Remarks at a UN Security Council Briefing on the Situation in Yemen (via VTC)

Ambassador Kelly Craft
Permanent Representative
U.S. Mission to the United Nations
New York, New York
April 16, 2020


Thank you very much. Thank you, Martin, and as always it’s great to see you, Mark, and thanks for your briefings and for your ongoing dedicated work of your teams, especially in these challenging times. We were pleased to see the parties’ statements in support of the UN Secretary-General’s call for a global ceasefire and countering the spread of COVID-19. We welcome the Saudi government’s unilateral ceasefire, as well as the response from the Government of Yemen joining this ceasefire. We urge the Houthis to make the same commitment.

Unfortunately, as is too often the case in Yemen, many areas of concern remain. In Marib, internally displaced people and host communities remain equally vulnerable to continued ground fighting and the very real danger of a COVID-19 outbreak. The Houthis’ ballistic missile attacks on Riyadh are unacceptable and directly contravene their stated support for the UN’s global ceasefire initiative. All parties must re-commit to de-escalation followed by resumption of talks toward a political solution, as further military escalation will only hinder access of healthcare workers and access by healthcare by Yemenis. Special Envoy Griffiths and the Kingdom of Saudi Arabia have been working diligently to convene a crisis meeting to address the fighting. We urge the Yemeni parties to accept the invitation and attend this meeting.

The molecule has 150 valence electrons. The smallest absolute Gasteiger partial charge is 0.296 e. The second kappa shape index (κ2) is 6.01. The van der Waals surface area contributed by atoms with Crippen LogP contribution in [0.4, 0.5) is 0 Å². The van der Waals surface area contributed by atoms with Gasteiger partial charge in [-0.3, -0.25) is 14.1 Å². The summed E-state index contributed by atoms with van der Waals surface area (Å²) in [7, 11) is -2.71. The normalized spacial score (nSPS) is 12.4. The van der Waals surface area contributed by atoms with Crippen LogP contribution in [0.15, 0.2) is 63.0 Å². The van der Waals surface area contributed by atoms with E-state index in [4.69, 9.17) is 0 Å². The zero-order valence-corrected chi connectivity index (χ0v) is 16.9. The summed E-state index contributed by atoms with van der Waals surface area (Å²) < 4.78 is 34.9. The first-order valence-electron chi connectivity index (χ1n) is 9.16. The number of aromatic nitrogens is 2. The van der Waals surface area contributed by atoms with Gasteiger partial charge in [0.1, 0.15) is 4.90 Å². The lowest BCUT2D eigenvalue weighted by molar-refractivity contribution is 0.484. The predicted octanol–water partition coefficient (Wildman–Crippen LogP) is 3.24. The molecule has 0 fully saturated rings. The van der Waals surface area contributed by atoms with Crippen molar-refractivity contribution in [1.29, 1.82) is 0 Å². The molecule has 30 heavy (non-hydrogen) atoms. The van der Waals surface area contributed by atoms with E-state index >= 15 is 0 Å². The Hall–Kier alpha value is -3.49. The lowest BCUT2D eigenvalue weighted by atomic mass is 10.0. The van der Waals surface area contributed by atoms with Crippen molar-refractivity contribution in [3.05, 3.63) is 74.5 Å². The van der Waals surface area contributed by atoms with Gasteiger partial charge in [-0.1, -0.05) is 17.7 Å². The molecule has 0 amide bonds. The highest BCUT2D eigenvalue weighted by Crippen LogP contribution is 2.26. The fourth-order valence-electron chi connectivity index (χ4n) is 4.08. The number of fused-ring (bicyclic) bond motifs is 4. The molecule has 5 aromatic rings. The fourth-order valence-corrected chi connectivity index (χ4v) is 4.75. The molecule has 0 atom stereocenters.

Additionally, we urge all member states to fully comply with the arms embargo established in Resolution 2216, and note our concern at ongoing reports of Iranian interference in the conflict, including through the provision of lethal aid to the Houthis. Once again we are forced to call out Houthi obstruction of humanitarian operations. The Houthis’ deliberate interference with aid delivery limits the ability of the UN and other humanitarian organizations to help the most vulnerable Yemenis. Such obstructions are unacceptable, and have already caused significant delays to existing aid programs. They have also forced the U.S. Government to partially suspend existing assistance awards in Yemen’s north, for all but the most critical life-saving treatments, and threaten international efforts to provide assistance crucial to preventing the spread of COVID-19 in Yemen.

The Trump administration restates its call to the Houthis to allow UN inspection and maintenance of the Safer oil tanker. UN officials must have immediate access to inspect and maintain the Safer in order to prevent an environmental catastrophe that would have far-reaching effects in Yemen and around the Red Sea. The Houthis must stop blocking a solution to this problem, and permit required assessments and repairs. We have all endorsed the Secretary-General’s call for the cessation of hostilities in Yemen, and the United States emphasizes the need to concentrate efforts on mitigating the spread of COVID-19, ensuring principled humanitarian assistance operations, and the unhindered access of healthcare workers and medical assistance. Now is the time to fight COVID-19 pandemic, not each other.

Thank you.